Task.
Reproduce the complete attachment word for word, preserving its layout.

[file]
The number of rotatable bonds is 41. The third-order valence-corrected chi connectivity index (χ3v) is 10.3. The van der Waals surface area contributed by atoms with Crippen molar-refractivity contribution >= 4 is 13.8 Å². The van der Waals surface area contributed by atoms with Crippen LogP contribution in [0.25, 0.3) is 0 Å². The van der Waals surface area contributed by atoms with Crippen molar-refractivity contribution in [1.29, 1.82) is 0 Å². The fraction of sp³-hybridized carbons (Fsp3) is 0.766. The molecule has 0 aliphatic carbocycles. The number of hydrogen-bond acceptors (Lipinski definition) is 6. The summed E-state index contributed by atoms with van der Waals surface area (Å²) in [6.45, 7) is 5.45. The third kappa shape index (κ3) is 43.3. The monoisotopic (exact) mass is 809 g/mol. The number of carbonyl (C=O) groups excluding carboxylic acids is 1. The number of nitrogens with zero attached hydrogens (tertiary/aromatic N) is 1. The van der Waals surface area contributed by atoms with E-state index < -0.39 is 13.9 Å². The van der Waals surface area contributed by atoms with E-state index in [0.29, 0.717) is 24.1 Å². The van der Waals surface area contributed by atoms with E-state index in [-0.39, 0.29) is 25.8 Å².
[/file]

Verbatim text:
The number of rotatable bonds is 41. The third-order valence-corrected chi connectivity index (χ3v) is 10.3. The van der Waals surface area contributed by atoms with Crippen molar-refractivity contribution >= 4 is 13.8 Å². The van der Waals surface area contributed by atoms with Crippen LogP contribution in [0.25, 0.3) is 0 Å². The van der Waals surface area contributed by atoms with Crippen molar-refractivity contribution in [1.29, 1.82) is 0 Å². The fraction of sp³-hybridized carbons (Fsp3) is 0.766. The molecule has 0 aliphatic carbocycles. The number of hydrogen-bond acceptors (Lipinski definition) is 6. The summed E-state index contributed by atoms with van der Waals surface area (Å²) in [6.45, 7) is 5.45. The third kappa shape index (κ3) is 43.3. The monoisotopic (exact) mass is 809 g/mol. The number of carbonyl (C=O) groups excluding carboxylic acids is 1. The number of nitrogens with zero attached hydrogens (tertiary/aromatic N) is 1. The van der Waals surface area contributed by atoms with E-state index < -0.39 is 13.9 Å². The van der Waals surface area contributed by atoms with E-state index in [0.29, 0.717) is 24.1 Å². The van der Waals surface area contributed by atoms with E-state index in [-0.39, 0.29) is 25.8 Å².